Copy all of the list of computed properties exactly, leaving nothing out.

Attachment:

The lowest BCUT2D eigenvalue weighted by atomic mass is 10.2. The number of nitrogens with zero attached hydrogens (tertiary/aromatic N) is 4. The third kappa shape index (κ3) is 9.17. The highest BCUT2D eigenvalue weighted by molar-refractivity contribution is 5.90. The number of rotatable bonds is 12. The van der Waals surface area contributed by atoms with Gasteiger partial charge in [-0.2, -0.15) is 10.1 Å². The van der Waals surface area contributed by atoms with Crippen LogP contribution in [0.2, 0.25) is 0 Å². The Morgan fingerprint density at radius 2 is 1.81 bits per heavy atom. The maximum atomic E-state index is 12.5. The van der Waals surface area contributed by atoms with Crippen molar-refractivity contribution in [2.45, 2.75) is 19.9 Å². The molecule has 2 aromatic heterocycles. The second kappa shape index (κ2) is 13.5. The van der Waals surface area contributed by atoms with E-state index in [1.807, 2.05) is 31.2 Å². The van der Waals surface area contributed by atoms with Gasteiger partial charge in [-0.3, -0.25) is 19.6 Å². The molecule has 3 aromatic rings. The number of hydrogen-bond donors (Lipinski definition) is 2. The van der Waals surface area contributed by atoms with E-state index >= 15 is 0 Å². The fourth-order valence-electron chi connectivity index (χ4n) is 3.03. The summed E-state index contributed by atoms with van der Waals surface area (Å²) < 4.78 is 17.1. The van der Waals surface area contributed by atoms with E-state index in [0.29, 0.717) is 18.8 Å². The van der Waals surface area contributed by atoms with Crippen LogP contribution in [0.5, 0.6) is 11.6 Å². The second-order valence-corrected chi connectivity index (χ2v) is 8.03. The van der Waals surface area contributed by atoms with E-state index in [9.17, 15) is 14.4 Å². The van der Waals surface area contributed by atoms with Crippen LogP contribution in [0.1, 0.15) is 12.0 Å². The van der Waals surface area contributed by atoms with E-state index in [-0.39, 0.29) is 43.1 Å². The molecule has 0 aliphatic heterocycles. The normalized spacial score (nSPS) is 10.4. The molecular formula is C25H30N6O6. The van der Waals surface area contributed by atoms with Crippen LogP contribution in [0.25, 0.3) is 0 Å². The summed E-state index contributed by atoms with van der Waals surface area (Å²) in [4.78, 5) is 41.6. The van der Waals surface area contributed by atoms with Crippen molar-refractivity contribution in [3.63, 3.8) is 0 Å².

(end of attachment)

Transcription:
The lowest BCUT2D eigenvalue weighted by atomic mass is 10.2. The number of nitrogens with zero attached hydrogens (tertiary/aromatic N) is 4. The third kappa shape index (κ3) is 9.17. The highest BCUT2D eigenvalue weighted by molar-refractivity contribution is 5.90. The number of rotatable bonds is 12. The van der Waals surface area contributed by atoms with Gasteiger partial charge in [-0.2, -0.15) is 10.1 Å². The van der Waals surface area contributed by atoms with Crippen LogP contribution in [0.2, 0.25) is 0 Å². The Morgan fingerprint density at radius 2 is 1.81 bits per heavy atom. The maximum atomic E-state index is 12.5. The van der Waals surface area contributed by atoms with Crippen molar-refractivity contribution in [2.45, 2.75) is 19.9 Å². The molecule has 2 aromatic heterocycles. The second kappa shape index (κ2) is 13.5. The van der Waals surface area contributed by atoms with E-state index in [1.807, 2.05) is 31.2 Å². The van der Waals surface area contributed by atoms with Gasteiger partial charge in [-0.3, -0.25) is 19.6 Å². The molecule has 3 aromatic rings. The number of hydrogen-bond donors (Lipinski definition) is 2. The van der Waals surface area contributed by atoms with E-state index >= 15 is 0 Å². The fourth-order valence-electron chi connectivity index (χ4n) is 3.03. The summed E-state index contributed by atoms with van der Waals surface area (Å²) < 4.78 is 17.1. The van der Waals surface area contributed by atoms with E-state index in [0.29, 0.717) is 18.8 Å². The van der Waals surface area contributed by atoms with Crippen LogP contribution in [0.5, 0.6) is 11.6 Å². The second-order valence-corrected chi connectivity index (χ2v) is 8.03. The van der Waals surface area contributed by atoms with E-state index in [9.17, 15) is 14.4 Å². The van der Waals surface area contributed by atoms with Crippen LogP contribution in [0.1, 0.15) is 12.0 Å². The van der Waals surface area contributed by atoms with E-state index in [-0.39, 0.29) is 43.1 Å². The molecule has 0 aliphatic heterocycles. The normalized spacial score (nSPS) is 10.4. The molecular formula is C25H30N6O6. The van der Waals surface area contributed by atoms with Crippen LogP contribution in [0.25, 0.3) is 0 Å². The summed E-state index contributed by atoms with van der Waals surface area (Å²) in [4.78, 5) is 41.6. The van der Waals surface area contributed by atoms with Crippen molar-refractivity contribution in [3.63, 3.8) is 0 Å².